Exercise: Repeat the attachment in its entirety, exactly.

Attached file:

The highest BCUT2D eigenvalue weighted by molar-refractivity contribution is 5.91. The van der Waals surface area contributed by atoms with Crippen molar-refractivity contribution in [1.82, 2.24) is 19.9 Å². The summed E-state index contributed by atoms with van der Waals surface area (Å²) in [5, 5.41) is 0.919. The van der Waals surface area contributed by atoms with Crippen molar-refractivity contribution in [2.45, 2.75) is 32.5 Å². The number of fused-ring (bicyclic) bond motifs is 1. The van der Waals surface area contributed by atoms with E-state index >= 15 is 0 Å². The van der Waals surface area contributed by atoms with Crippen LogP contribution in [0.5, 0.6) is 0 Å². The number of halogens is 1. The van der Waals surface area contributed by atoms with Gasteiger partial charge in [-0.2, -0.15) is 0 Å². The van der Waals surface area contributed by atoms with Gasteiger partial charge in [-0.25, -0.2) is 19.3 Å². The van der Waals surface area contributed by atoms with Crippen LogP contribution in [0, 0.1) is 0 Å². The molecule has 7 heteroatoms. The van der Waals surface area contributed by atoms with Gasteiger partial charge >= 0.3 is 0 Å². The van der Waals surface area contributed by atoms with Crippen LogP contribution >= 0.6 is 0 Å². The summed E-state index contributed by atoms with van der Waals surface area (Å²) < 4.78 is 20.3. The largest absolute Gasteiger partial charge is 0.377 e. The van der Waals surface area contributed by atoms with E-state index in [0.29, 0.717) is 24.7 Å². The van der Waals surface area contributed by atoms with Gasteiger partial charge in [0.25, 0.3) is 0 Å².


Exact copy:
The highest BCUT2D eigenvalue weighted by molar-refractivity contribution is 5.91. The van der Waals surface area contributed by atoms with Crippen molar-refractivity contribution in [1.82, 2.24) is 19.9 Å². The summed E-state index contributed by atoms with van der Waals surface area (Å²) in [5, 5.41) is 0.919. The van der Waals surface area contributed by atoms with Crippen molar-refractivity contribution in [2.45, 2.75) is 32.5 Å². The number of fused-ring (bicyclic) bond motifs is 1. The van der Waals surface area contributed by atoms with E-state index >= 15 is 0 Å². The van der Waals surface area contributed by atoms with Crippen LogP contribution in [0.5, 0.6) is 0 Å². The number of halogens is 1. The van der Waals surface area contributed by atoms with Gasteiger partial charge in [-0.2, -0.15) is 0 Å². The van der Waals surface area contributed by atoms with Gasteiger partial charge in [-0.25, -0.2) is 19.3 Å². The van der Waals surface area contributed by atoms with Crippen LogP contribution in [0, 0.1) is 0 Å². The molecule has 7 heteroatoms. The van der Waals surface area contributed by atoms with Gasteiger partial charge >= 0.3 is 0 Å². The van der Waals surface area contributed by atoms with Crippen LogP contribution >= 0.6 is 0 Å². The summed E-state index contributed by atoms with van der Waals surface area (Å²) < 4.78 is 20.3. The largest absolute Gasteiger partial charge is 0.377 e. The van der Waals surface area contributed by atoms with E-state index in [0.29, 0.717) is 24.7 Å². The van der Waals surface area contributed by atoms with Gasteiger partial charge in [0.25, 0.3) is 0 Å².